A Fistful of Dollars (1964)

Director: Sergio Leone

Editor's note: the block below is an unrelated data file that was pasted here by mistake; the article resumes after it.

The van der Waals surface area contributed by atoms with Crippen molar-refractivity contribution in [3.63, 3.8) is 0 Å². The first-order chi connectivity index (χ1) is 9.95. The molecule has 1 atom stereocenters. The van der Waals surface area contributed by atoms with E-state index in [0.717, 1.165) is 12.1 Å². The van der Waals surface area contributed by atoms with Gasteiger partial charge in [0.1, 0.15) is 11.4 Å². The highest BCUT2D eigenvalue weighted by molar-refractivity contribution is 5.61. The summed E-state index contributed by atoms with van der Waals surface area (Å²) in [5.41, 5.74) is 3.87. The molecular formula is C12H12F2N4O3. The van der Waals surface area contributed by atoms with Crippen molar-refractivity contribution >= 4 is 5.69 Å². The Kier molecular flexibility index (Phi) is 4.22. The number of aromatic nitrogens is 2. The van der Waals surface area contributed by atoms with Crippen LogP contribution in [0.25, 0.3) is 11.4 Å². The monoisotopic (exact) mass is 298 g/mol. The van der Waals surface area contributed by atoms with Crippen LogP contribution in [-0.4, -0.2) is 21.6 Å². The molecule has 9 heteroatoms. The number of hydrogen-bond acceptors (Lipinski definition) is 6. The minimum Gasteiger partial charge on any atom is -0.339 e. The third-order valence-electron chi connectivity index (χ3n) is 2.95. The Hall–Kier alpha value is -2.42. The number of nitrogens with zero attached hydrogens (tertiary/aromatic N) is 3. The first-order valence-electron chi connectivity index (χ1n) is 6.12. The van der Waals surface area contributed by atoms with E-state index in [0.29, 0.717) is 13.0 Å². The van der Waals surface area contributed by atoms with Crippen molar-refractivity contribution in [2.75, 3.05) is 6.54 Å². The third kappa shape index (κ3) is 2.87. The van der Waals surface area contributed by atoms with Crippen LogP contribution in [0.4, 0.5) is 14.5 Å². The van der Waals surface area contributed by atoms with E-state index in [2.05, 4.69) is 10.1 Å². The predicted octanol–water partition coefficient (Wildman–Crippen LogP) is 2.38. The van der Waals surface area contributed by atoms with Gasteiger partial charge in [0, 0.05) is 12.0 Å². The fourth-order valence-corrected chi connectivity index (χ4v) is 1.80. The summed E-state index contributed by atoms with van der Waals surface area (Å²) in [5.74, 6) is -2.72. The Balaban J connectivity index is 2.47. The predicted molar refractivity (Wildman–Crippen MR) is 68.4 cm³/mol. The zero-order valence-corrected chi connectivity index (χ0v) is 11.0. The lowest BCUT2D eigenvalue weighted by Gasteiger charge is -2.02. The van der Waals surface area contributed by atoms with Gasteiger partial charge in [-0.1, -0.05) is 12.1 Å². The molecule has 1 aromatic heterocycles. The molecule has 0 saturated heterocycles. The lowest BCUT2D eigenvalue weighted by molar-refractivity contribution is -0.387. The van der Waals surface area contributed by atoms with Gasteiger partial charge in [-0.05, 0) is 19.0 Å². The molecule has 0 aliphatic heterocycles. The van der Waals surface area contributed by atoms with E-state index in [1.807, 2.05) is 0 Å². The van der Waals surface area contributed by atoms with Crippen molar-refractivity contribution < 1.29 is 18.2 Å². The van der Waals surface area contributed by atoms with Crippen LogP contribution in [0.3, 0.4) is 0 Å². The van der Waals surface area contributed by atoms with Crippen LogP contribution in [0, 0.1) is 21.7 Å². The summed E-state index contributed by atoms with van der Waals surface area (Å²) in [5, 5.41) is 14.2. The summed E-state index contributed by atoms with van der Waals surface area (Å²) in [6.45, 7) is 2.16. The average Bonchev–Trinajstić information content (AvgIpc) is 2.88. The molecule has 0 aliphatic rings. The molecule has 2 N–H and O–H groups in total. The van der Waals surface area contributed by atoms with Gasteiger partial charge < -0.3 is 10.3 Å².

I’ve seen this a few times over the years, but tonight might be the first time I’ve watched it and actually enjoyed it. Not the first spaghetti western, but the one that seems to have really made the form viable in Italy, where there was still a market for westerns despite the genre fading in the US, even if they were ripped off from Japanese films. Or Akira Kurosawa’s Yojimbo in particular. Kurosawa’s studio did not appreciate “Bob Robertson” lifting from their film, despite Yojimbo itself being a knock-off of two Dashiell Hammett novels, and the legal battle kept it off American screens until 1967, whereupon star Clint Eastwood—already an icon in Italy—suddenly became a major drawcard. And yeah, it is, basically, just Yojimbo all’Italiana; the similarities are too great to deny. It does nothing particularly original, except perhaps make the hard-boiled style of Hammett’s novels a major part of the film’s style and tone. It might be a blazing hot near-desert setting but the film itself is cold as can be. Awfully well-shot coldness, mind you; even American critics who loathed it on its initial release (apparently most of them) admitted that little. And maybe that’s why I finally got it tonight. Any time I’ve seen it over the last 20 years has been a shitty cropped version (even the version I saw a few years ago on TV was cropped for widescreen broadcast). Short of seeing an original film print, the best way I was going to see it would be an anamorphic digital version on a widescreen TV, and tonight I finally did that. And I could see that it’s not particularly a masterpiece or anything, but it actually is a well-made film within its admitted limitations—it was clearly not a hugely expensive production—certainly better than I once would’ve given it credit for being, and the screen compositions are great and also bound to suffer if viewed at any less than this evening’s conditions. Clint? Well, he kind of plays himself, I suppose, always did, but he’s kind of perfect for this “man with no name” gunslinger character. It’s kind of amazing that Eastwood was something like the tenth actor Leone approached for the role, he being the first that was both willing and able to take it (not to mention cheap enough for Leone to afford), cos he just seems so right. So yeah, after 20 years, I think I finally get some of the fuss at last… I’ll take that.

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